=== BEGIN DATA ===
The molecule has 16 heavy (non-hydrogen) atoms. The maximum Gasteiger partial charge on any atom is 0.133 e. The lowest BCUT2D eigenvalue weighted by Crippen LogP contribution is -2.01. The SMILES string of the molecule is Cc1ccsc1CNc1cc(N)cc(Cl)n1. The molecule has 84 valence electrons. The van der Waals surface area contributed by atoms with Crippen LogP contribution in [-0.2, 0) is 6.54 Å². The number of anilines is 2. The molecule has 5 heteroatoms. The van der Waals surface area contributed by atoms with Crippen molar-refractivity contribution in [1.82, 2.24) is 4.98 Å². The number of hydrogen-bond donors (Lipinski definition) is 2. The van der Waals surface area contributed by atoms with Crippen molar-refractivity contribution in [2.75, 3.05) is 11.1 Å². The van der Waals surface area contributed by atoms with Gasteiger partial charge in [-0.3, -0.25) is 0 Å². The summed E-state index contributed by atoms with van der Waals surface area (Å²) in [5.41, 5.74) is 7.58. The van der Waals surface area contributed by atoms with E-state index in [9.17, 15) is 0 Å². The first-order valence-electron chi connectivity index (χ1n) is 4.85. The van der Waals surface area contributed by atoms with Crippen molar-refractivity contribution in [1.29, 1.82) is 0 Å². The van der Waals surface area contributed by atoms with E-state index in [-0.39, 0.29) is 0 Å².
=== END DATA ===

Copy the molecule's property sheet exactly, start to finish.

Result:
The molecule has 16 heavy (non-hydrogen) atoms. The maximum Gasteiger partial charge on any atom is 0.133 e. The lowest BCUT2D eigenvalue weighted by Crippen LogP contribution is -2.01. The SMILES string of the molecule is Cc1ccsc1CNc1cc(N)cc(Cl)n1. The molecule has 84 valence electrons. The van der Waals surface area contributed by atoms with Crippen LogP contribution in [-0.2, 0) is 6.54 Å². The number of anilines is 2. The molecule has 5 heteroatoms. The van der Waals surface area contributed by atoms with Crippen molar-refractivity contribution in [1.82, 2.24) is 4.98 Å². The number of hydrogen-bond donors (Lipinski definition) is 2. The van der Waals surface area contributed by atoms with Crippen molar-refractivity contribution in [2.75, 3.05) is 11.1 Å². The van der Waals surface area contributed by atoms with Gasteiger partial charge in [-0.3, -0.25) is 0 Å². The summed E-state index contributed by atoms with van der Waals surface area (Å²) in [5.41, 5.74) is 7.58. The van der Waals surface area contributed by atoms with E-state index in [9.17, 15) is 0 Å². The first-order valence-electron chi connectivity index (χ1n) is 4.85. The van der Waals surface area contributed by atoms with Crippen molar-refractivity contribution in [1.29, 1.82) is 0 Å². The van der Waals surface area contributed by atoms with E-state index in [-0.39, 0.29) is 0 Å².